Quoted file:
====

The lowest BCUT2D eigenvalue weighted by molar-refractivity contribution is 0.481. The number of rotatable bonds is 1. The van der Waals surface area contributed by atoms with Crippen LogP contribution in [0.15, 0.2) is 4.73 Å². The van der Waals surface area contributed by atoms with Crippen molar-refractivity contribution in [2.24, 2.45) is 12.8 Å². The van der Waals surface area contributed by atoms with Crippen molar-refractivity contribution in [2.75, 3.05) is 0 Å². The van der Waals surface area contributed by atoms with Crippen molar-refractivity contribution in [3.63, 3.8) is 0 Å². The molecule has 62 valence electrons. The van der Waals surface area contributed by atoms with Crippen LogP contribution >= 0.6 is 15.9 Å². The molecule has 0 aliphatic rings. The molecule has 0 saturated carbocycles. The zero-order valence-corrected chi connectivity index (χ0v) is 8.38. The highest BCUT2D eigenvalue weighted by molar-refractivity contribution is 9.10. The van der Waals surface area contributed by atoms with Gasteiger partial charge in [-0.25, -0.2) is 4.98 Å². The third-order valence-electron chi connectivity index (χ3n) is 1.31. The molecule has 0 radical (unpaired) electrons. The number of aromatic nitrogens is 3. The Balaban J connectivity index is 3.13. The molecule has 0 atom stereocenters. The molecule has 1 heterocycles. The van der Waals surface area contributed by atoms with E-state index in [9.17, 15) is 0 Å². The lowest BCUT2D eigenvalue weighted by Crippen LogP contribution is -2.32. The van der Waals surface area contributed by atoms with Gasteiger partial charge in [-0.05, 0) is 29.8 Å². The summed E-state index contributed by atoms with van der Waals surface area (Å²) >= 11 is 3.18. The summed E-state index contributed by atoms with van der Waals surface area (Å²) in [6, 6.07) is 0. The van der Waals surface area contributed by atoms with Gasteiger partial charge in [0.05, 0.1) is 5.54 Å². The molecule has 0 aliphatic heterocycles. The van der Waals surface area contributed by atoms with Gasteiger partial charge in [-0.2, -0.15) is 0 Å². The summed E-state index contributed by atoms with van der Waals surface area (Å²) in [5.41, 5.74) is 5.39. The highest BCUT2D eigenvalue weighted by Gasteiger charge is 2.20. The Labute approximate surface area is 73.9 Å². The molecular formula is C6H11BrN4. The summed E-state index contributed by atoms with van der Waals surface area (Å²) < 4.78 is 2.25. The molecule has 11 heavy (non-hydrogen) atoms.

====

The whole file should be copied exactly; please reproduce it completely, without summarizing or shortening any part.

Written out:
The lowest BCUT2D eigenvalue weighted by molar-refractivity contribution is 0.481. The number of rotatable bonds is 1. The van der Waals surface area contributed by atoms with Crippen LogP contribution in [0.15, 0.2) is 4.73 Å². The van der Waals surface area contributed by atoms with Crippen molar-refractivity contribution in [2.24, 2.45) is 12.8 Å². The van der Waals surface area contributed by atoms with Crippen molar-refractivity contribution in [2.75, 3.05) is 0 Å². The van der Waals surface area contributed by atoms with Crippen molar-refractivity contribution in [3.63, 3.8) is 0 Å². The molecule has 62 valence electrons. The van der Waals surface area contributed by atoms with Crippen LogP contribution >= 0.6 is 15.9 Å². The molecule has 0 aliphatic rings. The molecule has 0 saturated carbocycles. The zero-order valence-corrected chi connectivity index (χ0v) is 8.38. The highest BCUT2D eigenvalue weighted by molar-refractivity contribution is 9.10. The van der Waals surface area contributed by atoms with Gasteiger partial charge in [-0.25, -0.2) is 4.98 Å². The third-order valence-electron chi connectivity index (χ3n) is 1.31. The molecule has 0 radical (unpaired) electrons. The number of aromatic nitrogens is 3. The Balaban J connectivity index is 3.13. The molecule has 0 atom stereocenters. The molecule has 1 heterocycles. The van der Waals surface area contributed by atoms with E-state index in [9.17, 15) is 0 Å². The lowest BCUT2D eigenvalue weighted by Crippen LogP contribution is -2.32. The van der Waals surface area contributed by atoms with Gasteiger partial charge in [-0.05, 0) is 29.8 Å². The summed E-state index contributed by atoms with van der Waals surface area (Å²) >= 11 is 3.18. The summed E-state index contributed by atoms with van der Waals surface area (Å²) in [6, 6.07) is 0. The van der Waals surface area contributed by atoms with Gasteiger partial charge in [0.05, 0.1) is 5.54 Å². The molecule has 0 aliphatic heterocycles. The van der Waals surface area contributed by atoms with Gasteiger partial charge in [-0.2, -0.15) is 0 Å². The summed E-state index contributed by atoms with van der Waals surface area (Å²) in [5.41, 5.74) is 5.39. The highest BCUT2D eigenvalue weighted by Gasteiger charge is 2.20. The Labute approximate surface area is 73.9 Å². The molecular formula is C6H11BrN4. The summed E-state index contributed by atoms with van der Waals surface area (Å²) < 4.78 is 2.25. The molecule has 11 heavy (non-hydrogen) atoms.